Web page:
Garrett Advancing Motion Honda Civic Si Intercooler Test!

We bolted on the front bumper cover in the reverse order that we removed it.

To the uneducated eye, you cant really tell that anything is different here, but those in the know will immediately spot the new and bigger intercooler core.

We returned to the World Motorsports wind tunnel dyno to test the new Garrett intercooler.

We repeated the same test protocol, we ran the car repeatedly until the power levels stabilized to obtain our power figures.  Then once we got what we felt was a good power run, we let the car normalize by sitting in on the dyno with only the air exchange fans until the coolant and intake air temps were stable.  We then proceeded to the thermal test where we did our timed back to back dyno pulls. Again, we ran the car as fast as the dyno could cycle until the intercooler reached saturation.  This is the point where the charge air temps stopped climbing after each pull.


Here is the typical temperature rise and decay of a single dyno pull on both the inlet and outlet side of the Garrett and stock Honda intercoolers.  Notice the inlet temperature rises more quickly with the Garrett intercooler, this is because there is less pressure drop restriction across the core so the turbine has to work less to create the power to drive the compressor.  Which also has to fight less to blow the charge air through the core.  This synergistic effect enables the turbo to spool faster and reach maximum boost faster, thus the inlet side of the intercooler sees a more rapid rise in temp!  With the turbine digging less into the exhaust stream to power the compressor, back pressure drops as well. These attributes cause a cascading effect that gives you more power with no negative compromises.

Note the intercooler outlet temperature.  The stock intercooler’s outlet temperature rises quite a bit over the course of a dyno pull.  The Garrett intercooler’s outlet temperature is remarkably stable.  Amazingly the Garrett intercooler’s outlet temperature hardly climbs above the ambient temperature!  Cooler intake air means a denser intake charge and more power.  It also means less thermal stress on the engine and potentially lower oxides of nitrogen emissions.  Again you are getting something for nothing.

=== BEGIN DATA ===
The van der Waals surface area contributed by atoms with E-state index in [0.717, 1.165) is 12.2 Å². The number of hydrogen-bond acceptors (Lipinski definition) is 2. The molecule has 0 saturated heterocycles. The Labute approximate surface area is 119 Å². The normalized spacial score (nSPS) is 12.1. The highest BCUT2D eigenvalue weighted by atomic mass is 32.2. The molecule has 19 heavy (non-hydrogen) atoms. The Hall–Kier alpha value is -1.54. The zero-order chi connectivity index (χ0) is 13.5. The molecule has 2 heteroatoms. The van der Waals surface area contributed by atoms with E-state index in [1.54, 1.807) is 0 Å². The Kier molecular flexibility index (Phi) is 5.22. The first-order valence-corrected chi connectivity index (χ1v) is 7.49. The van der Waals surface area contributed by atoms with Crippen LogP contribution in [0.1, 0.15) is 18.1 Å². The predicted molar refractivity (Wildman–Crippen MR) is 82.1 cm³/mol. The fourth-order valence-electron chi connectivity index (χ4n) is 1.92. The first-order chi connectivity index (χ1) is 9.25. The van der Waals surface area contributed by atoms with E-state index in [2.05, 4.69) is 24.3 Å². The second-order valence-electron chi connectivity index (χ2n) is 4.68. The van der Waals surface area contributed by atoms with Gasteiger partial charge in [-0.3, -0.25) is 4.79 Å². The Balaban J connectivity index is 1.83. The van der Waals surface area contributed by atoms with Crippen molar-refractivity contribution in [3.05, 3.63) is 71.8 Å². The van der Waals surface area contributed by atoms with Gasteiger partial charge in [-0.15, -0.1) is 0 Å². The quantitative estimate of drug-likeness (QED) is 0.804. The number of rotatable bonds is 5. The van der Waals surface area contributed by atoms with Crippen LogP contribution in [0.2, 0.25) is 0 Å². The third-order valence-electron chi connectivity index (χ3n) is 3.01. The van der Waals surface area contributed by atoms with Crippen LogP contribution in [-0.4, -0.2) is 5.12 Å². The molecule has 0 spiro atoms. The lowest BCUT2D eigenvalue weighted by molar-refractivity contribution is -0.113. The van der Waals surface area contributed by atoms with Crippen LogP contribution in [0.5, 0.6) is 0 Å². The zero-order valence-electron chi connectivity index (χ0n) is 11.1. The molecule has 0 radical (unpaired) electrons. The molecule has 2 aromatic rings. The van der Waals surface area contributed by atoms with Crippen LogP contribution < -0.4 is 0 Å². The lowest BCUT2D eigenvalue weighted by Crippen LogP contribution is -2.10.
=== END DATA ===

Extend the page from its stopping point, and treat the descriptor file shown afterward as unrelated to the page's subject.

1. Such great results with this intercooler installed. I have a 2L Accord and would love to replace the equally as lame stock OEM unit with one of these someday if they make one. PRL already makes one for the accord but I trust the Garrett one to be better engineered.

  2. On page 7 you talk about how the turbo spools easier and doesn’t have to work as hard so less lag. But on page 8 on the dyno charge, you can clearly see the stock intercooler come up to power (therefore boost) quicker at the low rpm. If all of the stuff on page 7 is true, should that low rpm performance also be better?

    1. The temperature plot shows the boost is coming on sooner for sure with the Garrett IC. More boost = higher temps which is basic thermodynamics, so no doubt about that. As for why that doesn’t translate into more torque down low on the dyno plot, it’s likely so far outside the expected range of operation that the engine tune isn’t calibrated well. Or, possibly, Honda intentionally tuned the car to have limited torque down low to preserve the engine or trans. Because cold weather would have the same effect. This is where a custom tune with Hondata Flashpro would extract a lot more torque and power.

    2. I think the ecu is limiting the torque and the torque tables have to be edited to see gain here.

  3. This looks great. I would love to see Garrett develop a drop-in intercooler for the Veloster N. Right now the options for intercoolers are limited to offerings from some very small companies who offer almost no data on how their product performs.

    1. I have a VN also and will likely talk to Garrett/Spearco, provide them with my specs and goals, have them size their recommended intercooler and do the custom work to adapt it to the car. I’m past the one size fits all stage in modifying cars and the absence of critical design data with a “well it fits” does not sit well with my wallet. But if Garrett were to make my life easier (drop in) let the good times roll!

      1. Garrett/Spearco will not make you a custom intercooler kit, they are parts companies, not custom fabricators. This sort of validation costs thousands of dollars and Garrett spends a lot of money with us to help them with testing. If you really wanted to pay for it, we could build you a custom intercooler setup and do all of the physical testing and validation and provide you with data but we are talking thousands of dollars. Unless your VN is highly modded, the off the shelf Garrett kit is excellent and will be hard to beat without compromising other aspects of performance. If you wanted to do a custom system we could do it and if you trust our experience, you can skip all of the validation testing.

        1. Mike,
          Sorry my post wasn’t clear. I’m not speaking of having either manufacturer construct a custom intercooler, but meant talking with their technical staff and getting their recommendation for their off the shelf units and then doing all the piping and mounting work necessary to fit my car. I agree with you, for my goals they already have existing units that would serve my purpose well. I’m commenting on issue the destrux brought up, the existing drop in kits provide little or no technical data, just it’s better than stock. Wouldn’t the intended use of the vehicle and planned modifications come into play for intercooler selection, e.g. autocross vs. extended track usage?

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